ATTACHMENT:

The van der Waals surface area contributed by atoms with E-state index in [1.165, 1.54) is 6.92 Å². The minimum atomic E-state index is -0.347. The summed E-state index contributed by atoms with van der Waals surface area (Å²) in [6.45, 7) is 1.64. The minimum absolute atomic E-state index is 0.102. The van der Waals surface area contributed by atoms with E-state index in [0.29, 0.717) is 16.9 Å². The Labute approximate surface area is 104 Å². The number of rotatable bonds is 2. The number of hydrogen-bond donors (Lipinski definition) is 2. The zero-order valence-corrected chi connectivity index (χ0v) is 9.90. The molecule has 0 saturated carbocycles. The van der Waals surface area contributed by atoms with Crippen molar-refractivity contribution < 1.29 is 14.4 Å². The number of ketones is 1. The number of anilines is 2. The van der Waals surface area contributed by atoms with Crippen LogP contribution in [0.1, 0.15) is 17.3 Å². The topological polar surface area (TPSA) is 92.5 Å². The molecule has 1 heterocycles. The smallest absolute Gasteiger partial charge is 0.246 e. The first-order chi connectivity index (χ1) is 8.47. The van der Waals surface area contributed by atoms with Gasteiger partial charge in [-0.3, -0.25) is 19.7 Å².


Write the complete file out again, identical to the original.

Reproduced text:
The van der Waals surface area contributed by atoms with E-state index in [1.165, 1.54) is 6.92 Å². The minimum atomic E-state index is -0.347. The summed E-state index contributed by atoms with van der Waals surface area (Å²) in [6.45, 7) is 1.64. The minimum absolute atomic E-state index is 0.102. The van der Waals surface area contributed by atoms with E-state index in [0.29, 0.717) is 16.9 Å². The Labute approximate surface area is 104 Å². The number of rotatable bonds is 2. The number of hydrogen-bond donors (Lipinski definition) is 2. The zero-order valence-corrected chi connectivity index (χ0v) is 9.90. The molecule has 0 saturated carbocycles. The van der Waals surface area contributed by atoms with Crippen molar-refractivity contribution < 1.29 is 14.4 Å². The number of ketones is 1. The number of anilines is 2. The van der Waals surface area contributed by atoms with Crippen LogP contribution in [0.1, 0.15) is 17.3 Å². The topological polar surface area (TPSA) is 92.5 Å². The molecule has 1 heterocycles. The smallest absolute Gasteiger partial charge is 0.246 e. The first-order chi connectivity index (χ1) is 8.47. The van der Waals surface area contributed by atoms with Gasteiger partial charge in [-0.3, -0.25) is 19.7 Å².